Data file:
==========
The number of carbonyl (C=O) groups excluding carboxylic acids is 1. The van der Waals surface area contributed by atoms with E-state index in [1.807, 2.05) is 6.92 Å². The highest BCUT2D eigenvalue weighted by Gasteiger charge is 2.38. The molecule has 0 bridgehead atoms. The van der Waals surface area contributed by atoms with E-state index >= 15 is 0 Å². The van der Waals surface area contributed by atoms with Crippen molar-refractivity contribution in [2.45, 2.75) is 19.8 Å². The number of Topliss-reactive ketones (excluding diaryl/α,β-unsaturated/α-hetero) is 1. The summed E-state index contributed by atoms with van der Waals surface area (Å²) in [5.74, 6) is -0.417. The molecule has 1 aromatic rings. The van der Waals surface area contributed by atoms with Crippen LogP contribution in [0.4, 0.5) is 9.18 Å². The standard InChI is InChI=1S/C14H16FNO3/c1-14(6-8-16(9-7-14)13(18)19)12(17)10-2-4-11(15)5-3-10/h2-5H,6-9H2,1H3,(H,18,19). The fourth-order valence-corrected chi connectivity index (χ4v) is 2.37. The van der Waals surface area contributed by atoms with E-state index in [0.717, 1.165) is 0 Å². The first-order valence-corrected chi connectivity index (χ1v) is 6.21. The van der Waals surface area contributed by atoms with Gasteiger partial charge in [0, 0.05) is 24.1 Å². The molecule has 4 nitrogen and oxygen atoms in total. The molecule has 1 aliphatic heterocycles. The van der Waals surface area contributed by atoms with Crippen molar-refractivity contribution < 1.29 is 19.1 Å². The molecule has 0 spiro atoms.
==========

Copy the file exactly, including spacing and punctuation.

The number of carbonyl (C=O) groups excluding carboxylic acids is 1. The van der Waals surface area contributed by atoms with E-state index in [1.807, 2.05) is 6.92 Å². The highest BCUT2D eigenvalue weighted by Gasteiger charge is 2.38. The molecule has 0 bridgehead atoms. The van der Waals surface area contributed by atoms with E-state index >= 15 is 0 Å². The van der Waals surface area contributed by atoms with Crippen molar-refractivity contribution in [2.45, 2.75) is 19.8 Å². The number of Topliss-reactive ketones (excluding diaryl/α,β-unsaturated/α-hetero) is 1. The summed E-state index contributed by atoms with van der Waals surface area (Å²) in [5.74, 6) is -0.417. The molecule has 1 aromatic rings. The van der Waals surface area contributed by atoms with Crippen LogP contribution in [0.4, 0.5) is 9.18 Å². The standard InChI is InChI=1S/C14H16FNO3/c1-14(6-8-16(9-7-14)13(18)19)12(17)10-2-4-11(15)5-3-10/h2-5H,6-9H2,1H3,(H,18,19). The fourth-order valence-corrected chi connectivity index (χ4v) is 2.37. The van der Waals surface area contributed by atoms with E-state index in [0.717, 1.165) is 0 Å². The first-order valence-corrected chi connectivity index (χ1v) is 6.21. The van der Waals surface area contributed by atoms with Gasteiger partial charge in [0, 0.05) is 24.1 Å². The molecule has 4 nitrogen and oxygen atoms in total. The molecule has 1 aliphatic heterocycles. The van der Waals surface area contributed by atoms with Crippen molar-refractivity contribution < 1.29 is 19.1 Å². The molecule has 0 spiro atoms.